Getting Started With Mocking and Moq

posted on 08/08/08 at 12:45:40 am by Joel Ross

Lately, I've taken a keen interest in unit testing. I've started to rewrite some of my code to make it more test-friendly. One of the frustrating parts about doing that is that I found I was creating a lot of fake classes in my tests so that I would be able to test just a single part of my code, while holding other parts constant.

Maybe it's just because I always envisioned that testing would be pretty simple, but for some reason, having all of those extra (fake) classes around didn't sit well with me. So I decided to look into a mocking framework. Since I was using .NET 3.5 and I'd heard that Moq was built on that, I figured I'd give that a go. It's worked out quite well.

Imagine that I have a User class:

   1:  public class User
   2:  {
   3:     public FirstName { get; set; }
   4:     public LastName { get; set; }
   5:     public UserName { get; set; }
   6:     public Password { get; set; }
   7:     public Email { get; set; } 
   9:     public User() { }
  11:     public bool EmailPassword(IEmailSender emailSender)
  12:     {
  13:        string subject = "Your Password";
  14:        string body = String.Format("{0} {1}, your password is {2}", FirstName, LastName, Password);
  15:        return emailSender.Send(subject, body, Email);
  16:     }
  17:  }

One of the things you'll notice about code written to be tested is that it's very modular, so when a user requests their password, the User class doesn't know anything about how an email is sent - it just uses an interface, and it's up to the calling application to supply that. If you start to write all of your code this way, you'll quickly see the usefulness of using a dependency injection framework (such as Ninject) to handle resolving your dependencies for you. But that's not what I'm focused on here. As a matter of fact, I don't care about the actual implementation of IEmailSender that the application will use. All I care about is the interface:

   1:  public interface IEmailSender 
   2:  {
   3:     bool Send(string subject, string body, string email);   
   4:  }

If I want to test the EmailPassword method, I have a couple of options. I could create my own mock email sender and implement the Send method and have it return true. But what happens when I want to test what happens when it returns false? Or it throws an exception? Now I'm starting to write a lot of code in a fake implementation, strictly for the purpose of testing. While I think the benefits of doing that are there, I also think there's potentially a better way.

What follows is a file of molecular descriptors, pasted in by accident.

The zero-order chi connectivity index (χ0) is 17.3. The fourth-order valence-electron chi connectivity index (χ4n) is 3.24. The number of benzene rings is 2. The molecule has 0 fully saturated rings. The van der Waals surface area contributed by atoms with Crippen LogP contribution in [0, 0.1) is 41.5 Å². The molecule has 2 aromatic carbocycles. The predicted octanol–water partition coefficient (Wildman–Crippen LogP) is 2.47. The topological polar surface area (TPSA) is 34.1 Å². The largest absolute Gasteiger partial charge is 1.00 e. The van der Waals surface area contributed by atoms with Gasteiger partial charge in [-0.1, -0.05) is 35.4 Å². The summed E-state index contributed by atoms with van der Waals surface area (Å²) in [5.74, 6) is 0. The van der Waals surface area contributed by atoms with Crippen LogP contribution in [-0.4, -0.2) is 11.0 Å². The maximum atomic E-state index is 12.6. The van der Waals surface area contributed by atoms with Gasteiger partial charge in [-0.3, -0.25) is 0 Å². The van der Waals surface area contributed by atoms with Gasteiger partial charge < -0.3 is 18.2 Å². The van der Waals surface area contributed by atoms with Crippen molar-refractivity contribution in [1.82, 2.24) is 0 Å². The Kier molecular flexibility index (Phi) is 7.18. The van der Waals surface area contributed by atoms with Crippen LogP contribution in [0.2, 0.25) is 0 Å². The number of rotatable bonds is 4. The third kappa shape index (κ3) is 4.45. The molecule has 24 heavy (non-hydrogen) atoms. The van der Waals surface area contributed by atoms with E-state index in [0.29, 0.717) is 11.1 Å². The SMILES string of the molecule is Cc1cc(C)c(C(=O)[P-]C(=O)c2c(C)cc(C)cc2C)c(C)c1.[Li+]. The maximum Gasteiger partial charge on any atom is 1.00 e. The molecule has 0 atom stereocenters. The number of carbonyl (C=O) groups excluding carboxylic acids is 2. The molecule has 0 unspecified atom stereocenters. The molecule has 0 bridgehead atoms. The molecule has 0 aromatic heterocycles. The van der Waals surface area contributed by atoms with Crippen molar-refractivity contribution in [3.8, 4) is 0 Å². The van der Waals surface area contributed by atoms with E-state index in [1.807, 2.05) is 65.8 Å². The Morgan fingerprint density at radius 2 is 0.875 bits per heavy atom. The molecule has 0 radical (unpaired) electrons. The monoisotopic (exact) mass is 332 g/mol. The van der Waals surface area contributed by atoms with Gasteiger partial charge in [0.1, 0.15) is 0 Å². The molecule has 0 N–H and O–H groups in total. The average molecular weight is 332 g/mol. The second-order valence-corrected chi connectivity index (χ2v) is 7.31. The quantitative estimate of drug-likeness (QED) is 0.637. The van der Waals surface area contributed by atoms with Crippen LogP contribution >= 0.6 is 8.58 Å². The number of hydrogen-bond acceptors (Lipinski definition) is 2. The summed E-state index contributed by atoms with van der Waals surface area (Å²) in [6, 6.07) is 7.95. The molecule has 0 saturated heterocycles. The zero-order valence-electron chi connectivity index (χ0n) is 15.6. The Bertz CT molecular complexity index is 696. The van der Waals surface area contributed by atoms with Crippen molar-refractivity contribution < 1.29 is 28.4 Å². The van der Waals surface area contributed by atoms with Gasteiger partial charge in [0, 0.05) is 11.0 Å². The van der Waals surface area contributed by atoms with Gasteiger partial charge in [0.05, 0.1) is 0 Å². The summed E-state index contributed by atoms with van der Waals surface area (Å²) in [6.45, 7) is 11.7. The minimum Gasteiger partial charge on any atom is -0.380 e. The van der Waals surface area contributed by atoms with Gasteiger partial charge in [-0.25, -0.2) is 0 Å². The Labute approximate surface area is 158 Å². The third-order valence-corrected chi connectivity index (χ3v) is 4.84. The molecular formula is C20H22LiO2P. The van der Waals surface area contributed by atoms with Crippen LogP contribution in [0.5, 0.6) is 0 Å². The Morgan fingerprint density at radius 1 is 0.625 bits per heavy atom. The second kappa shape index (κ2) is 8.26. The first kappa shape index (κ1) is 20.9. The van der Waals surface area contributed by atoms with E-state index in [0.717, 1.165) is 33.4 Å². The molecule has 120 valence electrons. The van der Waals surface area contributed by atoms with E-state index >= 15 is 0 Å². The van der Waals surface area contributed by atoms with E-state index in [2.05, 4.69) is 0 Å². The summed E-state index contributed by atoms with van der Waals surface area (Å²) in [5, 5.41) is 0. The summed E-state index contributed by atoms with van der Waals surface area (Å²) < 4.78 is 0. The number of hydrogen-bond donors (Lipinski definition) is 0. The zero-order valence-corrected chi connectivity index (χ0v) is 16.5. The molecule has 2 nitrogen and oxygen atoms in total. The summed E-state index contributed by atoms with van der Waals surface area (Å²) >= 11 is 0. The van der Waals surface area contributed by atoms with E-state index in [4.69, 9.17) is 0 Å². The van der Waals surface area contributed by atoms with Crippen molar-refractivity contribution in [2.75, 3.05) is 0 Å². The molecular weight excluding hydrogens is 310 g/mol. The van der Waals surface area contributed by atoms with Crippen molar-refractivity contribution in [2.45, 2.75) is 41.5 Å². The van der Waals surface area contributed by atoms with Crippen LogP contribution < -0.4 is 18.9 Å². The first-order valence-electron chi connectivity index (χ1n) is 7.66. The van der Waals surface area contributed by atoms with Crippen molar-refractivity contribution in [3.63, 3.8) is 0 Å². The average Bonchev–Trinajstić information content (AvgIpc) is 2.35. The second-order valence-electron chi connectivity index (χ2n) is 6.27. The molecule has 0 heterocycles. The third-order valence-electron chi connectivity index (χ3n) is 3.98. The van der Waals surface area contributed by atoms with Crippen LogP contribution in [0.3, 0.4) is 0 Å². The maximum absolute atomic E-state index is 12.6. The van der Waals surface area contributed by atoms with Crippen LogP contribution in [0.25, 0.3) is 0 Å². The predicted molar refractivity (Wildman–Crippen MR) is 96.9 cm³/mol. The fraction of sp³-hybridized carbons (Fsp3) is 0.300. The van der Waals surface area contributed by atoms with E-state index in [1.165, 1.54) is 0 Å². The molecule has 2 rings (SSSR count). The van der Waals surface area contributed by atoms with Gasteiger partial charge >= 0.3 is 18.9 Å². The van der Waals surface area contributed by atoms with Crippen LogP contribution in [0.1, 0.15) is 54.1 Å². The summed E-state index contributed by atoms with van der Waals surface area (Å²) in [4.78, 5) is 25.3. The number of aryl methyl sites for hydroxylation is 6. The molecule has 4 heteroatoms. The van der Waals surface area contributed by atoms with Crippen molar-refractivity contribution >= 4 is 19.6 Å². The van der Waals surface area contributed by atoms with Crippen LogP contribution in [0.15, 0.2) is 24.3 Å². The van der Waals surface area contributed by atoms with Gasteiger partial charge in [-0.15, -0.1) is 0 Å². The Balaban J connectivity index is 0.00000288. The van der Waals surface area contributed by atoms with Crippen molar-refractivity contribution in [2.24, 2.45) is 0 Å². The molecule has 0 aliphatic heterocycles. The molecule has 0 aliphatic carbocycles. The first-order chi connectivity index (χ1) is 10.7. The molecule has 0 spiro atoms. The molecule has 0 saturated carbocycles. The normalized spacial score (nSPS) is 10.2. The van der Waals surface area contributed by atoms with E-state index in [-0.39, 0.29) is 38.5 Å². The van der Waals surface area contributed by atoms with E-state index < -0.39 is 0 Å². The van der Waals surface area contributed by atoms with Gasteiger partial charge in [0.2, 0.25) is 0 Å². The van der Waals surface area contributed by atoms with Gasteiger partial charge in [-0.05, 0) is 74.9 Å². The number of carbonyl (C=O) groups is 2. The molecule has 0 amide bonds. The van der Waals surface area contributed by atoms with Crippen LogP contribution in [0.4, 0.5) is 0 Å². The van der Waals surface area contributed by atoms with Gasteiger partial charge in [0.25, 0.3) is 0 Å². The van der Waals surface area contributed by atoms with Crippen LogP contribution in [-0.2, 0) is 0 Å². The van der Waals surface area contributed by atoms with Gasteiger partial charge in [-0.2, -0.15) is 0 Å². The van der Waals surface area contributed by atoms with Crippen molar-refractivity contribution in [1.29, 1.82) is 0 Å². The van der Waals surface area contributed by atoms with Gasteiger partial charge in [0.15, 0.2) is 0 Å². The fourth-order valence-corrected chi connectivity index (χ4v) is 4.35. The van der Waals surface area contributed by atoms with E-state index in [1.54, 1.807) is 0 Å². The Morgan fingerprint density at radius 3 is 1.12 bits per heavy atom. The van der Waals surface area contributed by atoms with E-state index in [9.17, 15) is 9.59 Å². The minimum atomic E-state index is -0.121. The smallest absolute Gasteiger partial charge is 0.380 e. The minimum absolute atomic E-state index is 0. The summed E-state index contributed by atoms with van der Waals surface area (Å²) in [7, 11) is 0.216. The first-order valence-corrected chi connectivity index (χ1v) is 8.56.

The second option is to use a mocking framework. When you work with a mocking framework, what you're doing is essentially implementing the interface on the fly, and telling it what it should return when methods are called. Let's look at an example of a test that just verifies that EmailPassword returns true when emailSender returns true:

   1:  [Test]
   2:  public void User_Can_Send_Password()
   3:  {
   4:     var emailMock = new Moq.Mock<IEmailSender>();
   6:     emailMock
   7:        .Expect(sender => sender.Send(It.IsAny<string>(), It.IsAny<string>(), It.IsAny<string>()))
   8:        .Returns(true);
  10:     User user = new User();
  11:     Assert.That(user.EmailPassword(emailMock.Object) == true);
  12:  }

Line four says that I want to create an implementation of the IEmailSender interface, so I can use that later in line 11, when I call EmailPassword. Notice the .Object - that's the dynamically created IEmailSender. Lines six, seven and eight are the meat of the mock. Line seven sets up how the mock should expect to be called. Any time Send is called, passing in any string for any of the parameters (the It.IsAny<string>() code), line eight specifies that it should return true.

Now if we wanted to verify that EmailPassword returns false when IEmailSender.Send returns false, it's just a matter of taking the above code and changing line eight to .Returns(false). Each test sets up the mock the way it wants, so the mock is isolated across tests. There's no need for any extra logic to determine what should be returned in scenarios beyond the scope of that test, like there would be if I created an actual MockEmailSender to cover all of the different cases.

There are different options with the expects (in line seven) to allow you to match that the correct parameters are passed as well. You can also add a .Verifiable() on the end of the mock setup code and then call emailMock.Verify() after you run your test code (so, after line 11) and verify that the method was actually called.

I'm still fairly new to Moq and mock objects in general, but so far, I'm impressed with what I've been able to do and how quickly I can do it.

Categories: Development, C#